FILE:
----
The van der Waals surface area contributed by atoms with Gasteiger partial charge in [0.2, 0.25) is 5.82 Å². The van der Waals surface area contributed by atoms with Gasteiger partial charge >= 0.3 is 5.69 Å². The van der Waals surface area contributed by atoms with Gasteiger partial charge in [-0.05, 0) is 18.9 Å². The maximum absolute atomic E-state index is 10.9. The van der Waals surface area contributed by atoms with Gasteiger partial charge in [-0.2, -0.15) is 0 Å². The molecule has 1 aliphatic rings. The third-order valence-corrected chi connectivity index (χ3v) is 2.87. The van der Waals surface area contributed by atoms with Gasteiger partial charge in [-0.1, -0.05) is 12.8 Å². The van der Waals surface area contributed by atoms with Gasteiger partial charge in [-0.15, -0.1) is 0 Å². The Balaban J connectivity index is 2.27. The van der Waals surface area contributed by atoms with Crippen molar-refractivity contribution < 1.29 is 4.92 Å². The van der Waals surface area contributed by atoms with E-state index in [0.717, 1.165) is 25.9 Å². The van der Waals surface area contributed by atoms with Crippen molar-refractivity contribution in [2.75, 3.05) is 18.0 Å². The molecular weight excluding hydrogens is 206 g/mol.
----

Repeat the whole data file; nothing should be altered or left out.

The van der Waals surface area contributed by atoms with Gasteiger partial charge in [0.2, 0.25) is 5.82 Å². The van der Waals surface area contributed by atoms with Gasteiger partial charge >= 0.3 is 5.69 Å². The van der Waals surface area contributed by atoms with Gasteiger partial charge in [-0.05, 0) is 18.9 Å². The maximum absolute atomic E-state index is 10.9. The van der Waals surface area contributed by atoms with Gasteiger partial charge in [-0.2, -0.15) is 0 Å². The molecule has 1 aliphatic rings. The third-order valence-corrected chi connectivity index (χ3v) is 2.87. The van der Waals surface area contributed by atoms with Gasteiger partial charge in [-0.1, -0.05) is 12.8 Å². The van der Waals surface area contributed by atoms with Gasteiger partial charge in [-0.15, -0.1) is 0 Å². The Balaban J connectivity index is 2.27. The van der Waals surface area contributed by atoms with Crippen molar-refractivity contribution < 1.29 is 4.92 Å². The van der Waals surface area contributed by atoms with E-state index in [0.717, 1.165) is 25.9 Å². The van der Waals surface area contributed by atoms with Crippen molar-refractivity contribution in [2.75, 3.05) is 18.0 Å². The molecular weight excluding hydrogens is 206 g/mol.